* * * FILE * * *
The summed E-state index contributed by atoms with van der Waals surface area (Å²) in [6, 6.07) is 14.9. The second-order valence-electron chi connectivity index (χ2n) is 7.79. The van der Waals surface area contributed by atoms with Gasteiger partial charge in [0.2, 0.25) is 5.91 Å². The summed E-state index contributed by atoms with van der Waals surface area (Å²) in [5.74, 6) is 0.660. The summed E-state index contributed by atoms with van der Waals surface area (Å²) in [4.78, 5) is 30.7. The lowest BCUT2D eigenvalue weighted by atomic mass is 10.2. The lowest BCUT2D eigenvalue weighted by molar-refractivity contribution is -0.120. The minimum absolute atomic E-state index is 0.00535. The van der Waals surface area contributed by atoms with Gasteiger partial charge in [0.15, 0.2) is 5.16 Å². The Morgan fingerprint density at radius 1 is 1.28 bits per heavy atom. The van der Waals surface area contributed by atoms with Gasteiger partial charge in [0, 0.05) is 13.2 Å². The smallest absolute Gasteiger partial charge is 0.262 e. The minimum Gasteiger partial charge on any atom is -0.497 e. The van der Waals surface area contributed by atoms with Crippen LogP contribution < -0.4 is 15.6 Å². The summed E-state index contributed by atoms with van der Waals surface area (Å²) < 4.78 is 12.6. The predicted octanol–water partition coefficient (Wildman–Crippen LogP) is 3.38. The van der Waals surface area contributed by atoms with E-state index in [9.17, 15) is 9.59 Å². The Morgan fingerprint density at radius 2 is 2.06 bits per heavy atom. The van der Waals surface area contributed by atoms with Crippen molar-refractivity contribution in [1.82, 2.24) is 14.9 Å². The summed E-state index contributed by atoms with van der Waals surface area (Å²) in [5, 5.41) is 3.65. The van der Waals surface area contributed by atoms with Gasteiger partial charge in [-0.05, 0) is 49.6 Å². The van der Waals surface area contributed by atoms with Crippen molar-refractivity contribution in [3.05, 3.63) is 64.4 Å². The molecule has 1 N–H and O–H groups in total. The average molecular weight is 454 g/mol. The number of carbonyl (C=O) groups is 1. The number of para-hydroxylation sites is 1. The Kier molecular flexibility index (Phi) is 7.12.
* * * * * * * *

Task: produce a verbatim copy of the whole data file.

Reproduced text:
The summed E-state index contributed by atoms with van der Waals surface area (Å²) in [6, 6.07) is 14.9. The second-order valence-electron chi connectivity index (χ2n) is 7.79. The van der Waals surface area contributed by atoms with Gasteiger partial charge in [0.2, 0.25) is 5.91 Å². The summed E-state index contributed by atoms with van der Waals surface area (Å²) in [5.74, 6) is 0.660. The summed E-state index contributed by atoms with van der Waals surface area (Å²) in [4.78, 5) is 30.7. The lowest BCUT2D eigenvalue weighted by atomic mass is 10.2. The lowest BCUT2D eigenvalue weighted by molar-refractivity contribution is -0.120. The minimum absolute atomic E-state index is 0.00535. The van der Waals surface area contributed by atoms with Gasteiger partial charge in [0.15, 0.2) is 5.16 Å². The Morgan fingerprint density at radius 1 is 1.28 bits per heavy atom. The van der Waals surface area contributed by atoms with Gasteiger partial charge in [0, 0.05) is 13.2 Å². The smallest absolute Gasteiger partial charge is 0.262 e. The minimum Gasteiger partial charge on any atom is -0.497 e. The van der Waals surface area contributed by atoms with Crippen LogP contribution < -0.4 is 15.6 Å². The summed E-state index contributed by atoms with van der Waals surface area (Å²) < 4.78 is 12.6. The predicted octanol–water partition coefficient (Wildman–Crippen LogP) is 3.38. The van der Waals surface area contributed by atoms with E-state index in [9.17, 15) is 9.59 Å². The Morgan fingerprint density at radius 2 is 2.06 bits per heavy atom. The van der Waals surface area contributed by atoms with Crippen molar-refractivity contribution in [1.82, 2.24) is 14.9 Å². The summed E-state index contributed by atoms with van der Waals surface area (Å²) in [5, 5.41) is 3.65. The van der Waals surface area contributed by atoms with Gasteiger partial charge in [-0.05, 0) is 49.6 Å². The van der Waals surface area contributed by atoms with Crippen molar-refractivity contribution in [3.05, 3.63) is 64.4 Å². The molecule has 1 N–H and O–H groups in total. The average molecular weight is 454 g/mol. The number of carbonyl (C=O) groups is 1. The number of para-hydroxylation sites is 1. The Kier molecular flexibility index (Phi) is 7.12.